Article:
Tokyo is a food haven and often you might find yourself in the city wondering what to eat! This Tokyo food guide covers what and where to devour in Tokyo, from the weird to the wonderful. Ever considered trying fugu (pufferfish)? Or how about sushi ordered from a tablet? A big thank you to all the amazing travel bloggers for their contributions & input helping me with this project!

What and where to eat in Tokyo in 2019 & beyond

Bento boxes at Hyoki Kasuitei

Bento box
Image credit: Travelling King

“One of my favourite places to eat in Tokyo is Hyoki Kasuitei restaurant which is located in the Roppongi district. They offer delicious bento boxes when you arrive restaurant staff in traditional Kimonos will lead you to an unconventional and relaxing Japanese space that features silver leaf wallpaper and warming wood materials to enjoy your luxurious lunch with friends or family. Hyoki Kasuitei is a fine dining Japanese style restaurant. 

The Bento box offers: a Japanese style soup, steamed rice, cooked salmon, salmon sashimi, pickled vegetables and soybean tofu.” – Sam from The Travelling King. Check out her recommendations for places to stay in Tokyo.

Bread

Yes, you read that right. Bread. How the Japanese managed to give the French a run for their money when it comes to baking bread is beyond me. You must try the gigantic award-winning toast at this establishment in Ginza. You will not be sorry.

Chocolate

What and where to eat in Tokyo | Chocolate at Dandelion chocolate
Photo courtesy: Dame Cacao

Max, who blogs at Dame Cacao says that “Japan is the center of chocolate culture in Asia. There are over a dozen small-batch chocolate makers in Tokyo alone, with another several dozen across Japan. But even in a city as huge as Tokyo, having so many chocolate makers and chocolatiers in one place has made competition quite fierce. Tokyo’s chocolate makers are some of the most creative in the world, concocting beverages made with cacao pulp, bonbons layered with local fruits & herbs, and even chocolate-soaked berries. If there are any foods you need to try in the city that you can’t find elsewhere, it is Japanese chocolate. In particular, I recommend you check out Dandelion Chocolate for a nice cafe space with free WiFi (a surprisingly rare find in Japan), or Kabuki Cafe for a coffee master’s take on artisanal chocolate made from bean to bar.”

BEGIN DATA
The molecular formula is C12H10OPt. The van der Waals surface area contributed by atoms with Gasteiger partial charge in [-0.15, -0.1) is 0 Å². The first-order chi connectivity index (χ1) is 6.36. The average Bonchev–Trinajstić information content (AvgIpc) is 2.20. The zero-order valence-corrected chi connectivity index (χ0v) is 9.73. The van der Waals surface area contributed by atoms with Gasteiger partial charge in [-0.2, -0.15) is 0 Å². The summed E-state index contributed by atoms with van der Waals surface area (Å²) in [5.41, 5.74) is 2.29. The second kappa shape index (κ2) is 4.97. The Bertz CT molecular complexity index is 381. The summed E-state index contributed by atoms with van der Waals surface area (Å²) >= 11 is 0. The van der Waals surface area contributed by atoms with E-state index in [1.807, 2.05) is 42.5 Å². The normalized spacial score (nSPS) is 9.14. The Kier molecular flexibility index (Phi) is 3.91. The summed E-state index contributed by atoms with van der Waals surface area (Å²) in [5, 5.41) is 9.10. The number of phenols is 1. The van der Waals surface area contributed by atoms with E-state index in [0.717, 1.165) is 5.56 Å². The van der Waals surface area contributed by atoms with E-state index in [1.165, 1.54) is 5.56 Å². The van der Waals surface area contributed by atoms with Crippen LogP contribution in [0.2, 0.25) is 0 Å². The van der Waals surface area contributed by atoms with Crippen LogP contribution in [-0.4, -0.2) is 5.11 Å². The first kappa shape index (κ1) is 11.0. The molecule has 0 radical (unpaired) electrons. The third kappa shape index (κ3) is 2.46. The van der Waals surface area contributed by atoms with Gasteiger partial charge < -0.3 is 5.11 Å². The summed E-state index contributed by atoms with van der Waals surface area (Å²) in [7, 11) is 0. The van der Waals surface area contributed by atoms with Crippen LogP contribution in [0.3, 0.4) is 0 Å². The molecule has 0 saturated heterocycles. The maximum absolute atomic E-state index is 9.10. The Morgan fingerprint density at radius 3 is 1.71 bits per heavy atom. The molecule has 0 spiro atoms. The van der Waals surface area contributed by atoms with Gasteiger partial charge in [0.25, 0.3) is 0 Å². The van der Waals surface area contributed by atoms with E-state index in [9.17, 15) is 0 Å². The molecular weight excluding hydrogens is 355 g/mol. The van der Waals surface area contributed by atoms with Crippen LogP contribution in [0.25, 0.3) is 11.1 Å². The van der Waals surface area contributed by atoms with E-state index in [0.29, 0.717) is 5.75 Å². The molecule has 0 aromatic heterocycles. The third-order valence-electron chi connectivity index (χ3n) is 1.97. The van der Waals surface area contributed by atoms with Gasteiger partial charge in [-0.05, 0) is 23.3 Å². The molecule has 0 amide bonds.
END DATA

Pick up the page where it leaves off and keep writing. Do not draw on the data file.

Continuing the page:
Classic Japanese fare at “shokudos”

Sardines
Photo credit: The Roaming Fork

“Shokudo are small casual eateries that serve a variety of inexpensive dishes, in a cafeteria type setting. The dishes offered are a fairly simple affair and will include rice and noodles, set meals, with a range of proteins such as grilled fish, chicken, sushi and sashimi, just to name a few. The atmosphere is very relaxed as customers eat their meals quickly and move on to free their seats. During our time in Tokyo we had our favourite Shokudo, and each time we visited we were always amazed at the range of tasty dishes, the freshness of the ingredients, and the low prices to match. One dish we enjoyed a few times was a Japanese classic, sardines stewed in umeboshi, a tart fruit that is a combination of an apricot and a plum. The richness of the sardines always matched perfectly with the tartness of the fruit.” – Markus from The Roaming Fork. Read more about his Japanese food experiences here.

Cute food at Pom Purin Cafe

Pom Purin Cafe has cute food
Food too cute to eat! Photo credit: Home Room Travel